The Pac-12 North breaks down pretty neatly into three clear segments. Stanford and Oregon have emerged as the clear powers of this division, with the race essentially boiling down to their head-to-head meeting.
Washington and Oregon State are solid bowl teams, maybe capable of throwing a scare into one of the Big Two, maybe even beating them…but not likely to actually win the division. Then there’s Cal and Washington State that have to hope better days are around the corner. TheSportsNotebook’s college football coverage hones in on the Pac-12 North…
THE BIG TWO
I’m not sure how enduring football powers got built in Palo Alto and Eugene, but that’s exactly what happened. Mike Bellotti turned Oregon into a national contender, turned the reins over to Chip Kelly, who promptly took the program up another level.
Jim Harbaugh put Stanford on the map. He left for the NFL, David Shaw took over and led the team to the Fiesta Bowl. Lest anyone think that it was really about Andrew Luck, Shaw’s Cardinals won the Pac-12 and the Rose Bowl in 2012.
We have to see if the beat goes on at Oregon, with Kelly now in the NFL himself, and if Stanford can meet the burden of high expectations, but there’s no reason to think they won’t.
Stanford: The Cardinal is loaded for a run at the national championship. There are no weaknesses on the defense, with playmaking ends Ben Gardner and Henry Ariden, and the secondary is aggressive and smart, led by corner Alex Carter.
Kevin Hogan was given the keys to the offense midway through last year as a freshman, and had he started from the outset, Stanford might not have lost two early games, including a controversial overtime defeat at Notre Dame. Hogan led the team to all of its big-game wins—at Oregon, twice over UCLA and then over Wisconsin in the Rose Bowl.
Shaw has to replace the physical Stephan Taylor in the backfield, but whomever gets the ball is going to run behind an experienced offensive line led by All-American guard David Yankey. The Cardinal has turned into one of the most genuinely physical teams in the country and they match up with anybody in the trenches.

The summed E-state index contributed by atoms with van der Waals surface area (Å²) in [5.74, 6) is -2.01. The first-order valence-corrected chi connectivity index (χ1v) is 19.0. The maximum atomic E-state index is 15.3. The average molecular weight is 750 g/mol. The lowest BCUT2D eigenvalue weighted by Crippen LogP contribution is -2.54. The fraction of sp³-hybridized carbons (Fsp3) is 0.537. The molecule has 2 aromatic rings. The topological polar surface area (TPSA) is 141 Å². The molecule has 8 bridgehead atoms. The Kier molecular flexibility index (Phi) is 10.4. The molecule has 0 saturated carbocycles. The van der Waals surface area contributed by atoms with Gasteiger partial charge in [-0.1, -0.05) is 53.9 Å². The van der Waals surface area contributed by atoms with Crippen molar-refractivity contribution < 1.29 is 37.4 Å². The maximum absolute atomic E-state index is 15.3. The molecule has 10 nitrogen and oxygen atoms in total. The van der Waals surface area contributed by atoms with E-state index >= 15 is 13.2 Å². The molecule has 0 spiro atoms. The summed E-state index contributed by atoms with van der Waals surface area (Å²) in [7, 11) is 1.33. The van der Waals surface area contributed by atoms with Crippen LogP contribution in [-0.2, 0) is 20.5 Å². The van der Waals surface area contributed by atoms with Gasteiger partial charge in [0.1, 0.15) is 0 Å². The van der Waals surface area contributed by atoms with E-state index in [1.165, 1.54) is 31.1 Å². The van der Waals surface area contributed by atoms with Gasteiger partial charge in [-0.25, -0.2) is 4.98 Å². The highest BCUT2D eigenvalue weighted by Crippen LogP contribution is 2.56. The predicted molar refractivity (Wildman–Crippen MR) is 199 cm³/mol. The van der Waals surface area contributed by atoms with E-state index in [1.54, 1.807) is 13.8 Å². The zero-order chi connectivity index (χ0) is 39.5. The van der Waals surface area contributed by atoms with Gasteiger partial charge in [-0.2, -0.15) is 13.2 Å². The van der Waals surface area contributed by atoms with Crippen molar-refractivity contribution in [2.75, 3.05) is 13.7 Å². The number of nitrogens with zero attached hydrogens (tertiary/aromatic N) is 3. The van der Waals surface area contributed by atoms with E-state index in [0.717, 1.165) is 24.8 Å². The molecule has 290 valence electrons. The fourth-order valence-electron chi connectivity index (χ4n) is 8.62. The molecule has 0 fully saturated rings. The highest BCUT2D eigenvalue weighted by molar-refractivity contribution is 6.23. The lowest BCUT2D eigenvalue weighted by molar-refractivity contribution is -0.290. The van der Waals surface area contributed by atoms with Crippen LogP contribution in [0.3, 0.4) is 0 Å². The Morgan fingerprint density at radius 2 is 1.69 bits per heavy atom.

Oregon: The new man in charge is Mark Helfrich, who worked as Kelly’s offensive coordinator. So not only is the coordinator of the Ducks’ high-powered offense back, but so are the key pieces.
Marcus Mariota was electrifying as a freshman quarterback. He threw 32 touchdowns against six interceptions, completed 69 percent of his passes and did all this while his real strength was running the football. Mariota’s key targets are all back, and while running back Kejon Barner has to be replaced, there is a good offensive line blocking for him.
The Ducks’ defensive strength starts in the secondary, where everybody is back. This is an area that has to improve, because too often, Oregon’s offense had to bail out some questionable defense—notably in a 62-51 win over USC. Defensive end Taylor Hart is a good pass rusher, while some re-tooling has to be done at linebacker.
THE BOWL TEAMS
Oregon State: If anyone is going to challenge the big boys, it’s going to be the Beavers. Oregon State won nine games a year ago and appeared to have Texas beaten in the Alamo Bowl, before allowing the Longhorns to come back. Mike Riley is a seasoned head coach, he has two experienced quarterbacks to choose from Cody Vaz and Sean Mannion, and they can throw to arguably the North division’s best receiver in Brandin Cooks. And the offensive line is back and heavy on senior leadership.